TradeRev, a Toronto-based start-up that caters to wholesale automotive sales, has settled into its new office. Wall-to-wall windows wrap around the open concept space, brimming with communal tables, glass enclosed breakaway rooms and a relaxation area with video games. Lime green and gray configurable lounge furniture clusters in the middle, and just outside the office, leafy green vegetation surrounds exclusive outdoor patio seating.
While the space features elements that would appear in a hip, new downtown Toronto building, near companies like Google and Facebook, this office is far from the bustle of the core. Located in 90 Sheppard, a tower at Sheppard and Yonge Streets in North York, the growing tech company decided to carve a unique and cool space in a 35-year-old building.
They passed on the trendiness of downtown for a few reasons, but it was mainly accessible transportation and green space that hooked them into calling 90 Sheppard home. Jae Pak, co-founder and creative director at TradeRev, says such amenities will help attract and retain top talent.
“We were looking for something unique, something that would attract potential employees, but would also be a fun place to come to,” he says. “We started looking downtown, in the core, but one of our requirements was that we needed to be near the subway line for easy access.”
Most of its employees didn’t live in the core. While TradeRev found some interesting spots between Queen and Bloor Streets, they ultimately decided to stay in North York, near their old office in the Proctor and Gamble building.
“Even though we realized it might be slightly negative for new, potential employees, we thought if we’re right on the subway line, off the 401 and near the DVP, that we’re accessible even for people who live downtown,” he notes. “It didn’t carry the same cache, but we thought if we could find the right space, we’d still attract the right people.”
The right spot came along after they were introduced to owners of 90 Sheppard, Crown Realty Partners. A daylight-filled atrium in the middle of the lobby immediately caught their eye, along with a fitting office space and its empty canvas that could be built into an open concept design.
“We wanted to design the space from the ground up; we didn’t want to be another office with many different rooms and drywalled walls where people feel confined,” says Pak. “We were following the trend of a southern California tech company, with everything open and democratized, where everyone can feel like an equal team member of the larger company.”
TradeRev is just one of many successful tech companies whose expanding business is pushing them to pursue larger, less cramped spaces to accommodate a growing workforce. Every year, more of these companies are turning to Class B stock to craft a special home in a property with personality and competitive amenities.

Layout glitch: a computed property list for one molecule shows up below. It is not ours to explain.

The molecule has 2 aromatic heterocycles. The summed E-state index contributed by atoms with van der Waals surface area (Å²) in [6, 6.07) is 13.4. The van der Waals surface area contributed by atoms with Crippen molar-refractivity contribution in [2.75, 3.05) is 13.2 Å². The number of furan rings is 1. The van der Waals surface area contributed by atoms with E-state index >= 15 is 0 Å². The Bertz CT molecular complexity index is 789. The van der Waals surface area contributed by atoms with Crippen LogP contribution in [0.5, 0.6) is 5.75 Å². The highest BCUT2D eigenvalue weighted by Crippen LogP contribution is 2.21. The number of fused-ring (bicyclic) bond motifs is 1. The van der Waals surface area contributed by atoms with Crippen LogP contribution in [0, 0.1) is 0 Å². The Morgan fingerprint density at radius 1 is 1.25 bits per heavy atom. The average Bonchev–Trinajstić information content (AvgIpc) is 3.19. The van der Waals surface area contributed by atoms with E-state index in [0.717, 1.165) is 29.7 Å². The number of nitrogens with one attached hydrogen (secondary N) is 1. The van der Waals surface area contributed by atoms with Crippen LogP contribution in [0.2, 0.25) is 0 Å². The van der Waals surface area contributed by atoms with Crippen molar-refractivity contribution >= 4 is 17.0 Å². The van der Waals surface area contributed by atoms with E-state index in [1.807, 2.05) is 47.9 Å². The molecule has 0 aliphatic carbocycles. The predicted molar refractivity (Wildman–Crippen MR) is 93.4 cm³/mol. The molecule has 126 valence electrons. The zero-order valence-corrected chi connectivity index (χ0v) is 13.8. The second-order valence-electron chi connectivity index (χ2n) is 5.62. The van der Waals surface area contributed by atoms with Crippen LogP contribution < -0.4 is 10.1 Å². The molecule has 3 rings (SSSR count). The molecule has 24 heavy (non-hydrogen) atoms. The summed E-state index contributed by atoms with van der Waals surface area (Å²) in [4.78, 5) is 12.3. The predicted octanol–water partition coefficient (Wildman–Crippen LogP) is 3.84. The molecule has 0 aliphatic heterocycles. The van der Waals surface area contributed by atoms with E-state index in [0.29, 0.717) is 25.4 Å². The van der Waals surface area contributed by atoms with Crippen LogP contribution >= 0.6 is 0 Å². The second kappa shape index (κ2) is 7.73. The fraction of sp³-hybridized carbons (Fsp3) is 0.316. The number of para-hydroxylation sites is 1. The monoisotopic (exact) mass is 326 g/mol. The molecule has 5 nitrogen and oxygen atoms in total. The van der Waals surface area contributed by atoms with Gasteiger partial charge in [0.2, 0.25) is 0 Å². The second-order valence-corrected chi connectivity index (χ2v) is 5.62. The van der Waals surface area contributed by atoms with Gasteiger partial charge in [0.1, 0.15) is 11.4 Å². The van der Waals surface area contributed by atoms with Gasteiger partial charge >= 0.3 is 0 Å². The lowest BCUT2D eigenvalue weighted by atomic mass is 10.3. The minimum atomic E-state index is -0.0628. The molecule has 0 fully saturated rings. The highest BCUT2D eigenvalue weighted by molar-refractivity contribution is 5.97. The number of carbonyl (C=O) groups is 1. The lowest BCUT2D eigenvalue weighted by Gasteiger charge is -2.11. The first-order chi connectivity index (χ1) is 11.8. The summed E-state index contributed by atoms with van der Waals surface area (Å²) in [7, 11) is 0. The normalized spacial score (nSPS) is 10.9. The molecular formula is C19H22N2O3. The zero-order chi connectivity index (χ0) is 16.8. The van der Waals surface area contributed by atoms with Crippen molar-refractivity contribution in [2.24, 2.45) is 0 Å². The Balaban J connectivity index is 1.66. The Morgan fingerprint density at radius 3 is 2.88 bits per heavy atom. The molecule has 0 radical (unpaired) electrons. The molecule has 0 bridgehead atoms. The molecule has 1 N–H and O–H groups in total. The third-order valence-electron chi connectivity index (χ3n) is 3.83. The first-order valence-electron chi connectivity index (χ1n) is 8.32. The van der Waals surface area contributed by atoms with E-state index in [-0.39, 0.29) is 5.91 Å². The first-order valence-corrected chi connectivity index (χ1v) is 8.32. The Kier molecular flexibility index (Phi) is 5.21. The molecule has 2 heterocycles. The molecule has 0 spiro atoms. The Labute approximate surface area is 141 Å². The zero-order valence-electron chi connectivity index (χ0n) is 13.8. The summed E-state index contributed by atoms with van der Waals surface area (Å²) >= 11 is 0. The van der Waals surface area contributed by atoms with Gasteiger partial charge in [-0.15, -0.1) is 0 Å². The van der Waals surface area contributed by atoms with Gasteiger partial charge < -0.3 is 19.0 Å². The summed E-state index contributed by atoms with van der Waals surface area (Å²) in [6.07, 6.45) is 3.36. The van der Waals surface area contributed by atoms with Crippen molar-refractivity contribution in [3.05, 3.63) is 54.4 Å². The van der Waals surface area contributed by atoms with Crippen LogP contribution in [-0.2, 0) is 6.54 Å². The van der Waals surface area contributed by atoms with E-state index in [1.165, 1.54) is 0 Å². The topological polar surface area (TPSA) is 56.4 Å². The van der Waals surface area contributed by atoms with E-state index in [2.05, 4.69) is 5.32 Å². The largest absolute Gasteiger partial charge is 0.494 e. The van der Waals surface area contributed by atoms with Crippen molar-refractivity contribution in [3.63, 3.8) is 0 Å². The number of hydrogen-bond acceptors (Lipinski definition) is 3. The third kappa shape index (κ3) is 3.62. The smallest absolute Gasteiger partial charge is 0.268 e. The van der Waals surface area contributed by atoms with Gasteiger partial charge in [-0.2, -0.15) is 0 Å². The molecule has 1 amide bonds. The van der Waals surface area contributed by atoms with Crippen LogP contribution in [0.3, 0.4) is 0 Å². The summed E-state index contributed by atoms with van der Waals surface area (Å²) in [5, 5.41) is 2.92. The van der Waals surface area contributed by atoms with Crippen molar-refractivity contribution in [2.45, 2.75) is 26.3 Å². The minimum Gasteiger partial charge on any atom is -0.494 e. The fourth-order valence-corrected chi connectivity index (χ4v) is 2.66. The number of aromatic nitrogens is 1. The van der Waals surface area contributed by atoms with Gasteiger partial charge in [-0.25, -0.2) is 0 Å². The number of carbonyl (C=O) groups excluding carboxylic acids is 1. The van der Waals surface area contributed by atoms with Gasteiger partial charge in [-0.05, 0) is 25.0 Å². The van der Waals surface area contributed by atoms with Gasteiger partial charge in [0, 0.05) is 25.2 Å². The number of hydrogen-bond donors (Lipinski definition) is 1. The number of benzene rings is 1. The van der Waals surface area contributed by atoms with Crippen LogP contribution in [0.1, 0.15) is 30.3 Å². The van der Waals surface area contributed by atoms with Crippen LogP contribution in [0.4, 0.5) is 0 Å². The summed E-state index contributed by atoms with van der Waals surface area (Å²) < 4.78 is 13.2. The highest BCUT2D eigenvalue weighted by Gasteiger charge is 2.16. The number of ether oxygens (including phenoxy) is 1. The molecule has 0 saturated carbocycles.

Scott Watson, partner of leasing at Crown Realty Partners, sees good demand for assets like 90 Sheppard whose 266,700 square feet of space is currently 94 per cent leased, mainly to the provincial government. Yet, the tech industry, while helping to reinterpret the meaning of a workplace, isn’t the only sector putting roots down in older stock.
“Everyone sees themselves as a tech company. Everyone is fighting for the same talent,” Watson points out, adding that an array of companies undertaking a move now have this vision of adding uniqueness to their space in a cost effective way.
“We are helping these companies to rethink older buildings to create awesome spaces across the portfolio,” he adds. “Tenants at locations like Yonge and Sheppard can be paying less than $40 gross per square foot in rent, while downtown brick-and-beam buildings are well over $50 gross per square foot.”
Many of these older properties, at least in Crown Realty’s case, also accumulate value and improve marketability through awards and sustainable certifications. Along with attaining BOMA Gold certification, 90 Sheppard was honoured with an Outstanding Building of the Year (TOBY) award in 2015 for excellence in building management. Criteria were based on an array of factors from tenant relations and energy conservation to emergency preparedness. Even though locations aren’t the same as in the core, tenants still demand and deserve the same service.
TradeRev found it didn’t have to be in a new building to align itself with sustainability. From recycling programs to hybrid car charging stations, building exclusive common fitness centres and meeting rooms, the company is granted similar service that is expected within downtown properties.
“Every guest we have coming in loves the space,” adds Pak. “Employees value their environment and are happy because we went to great lengths to make it comfortable for everyone. There’s such competition now in terms of attracting people; the work environment is a big factor—stepping into an office and feeling empowered about where you are working.”
Rebecca Melnyk is online editor of Building Strategies & Sustainability and Canadian Property Management @rebeccachirp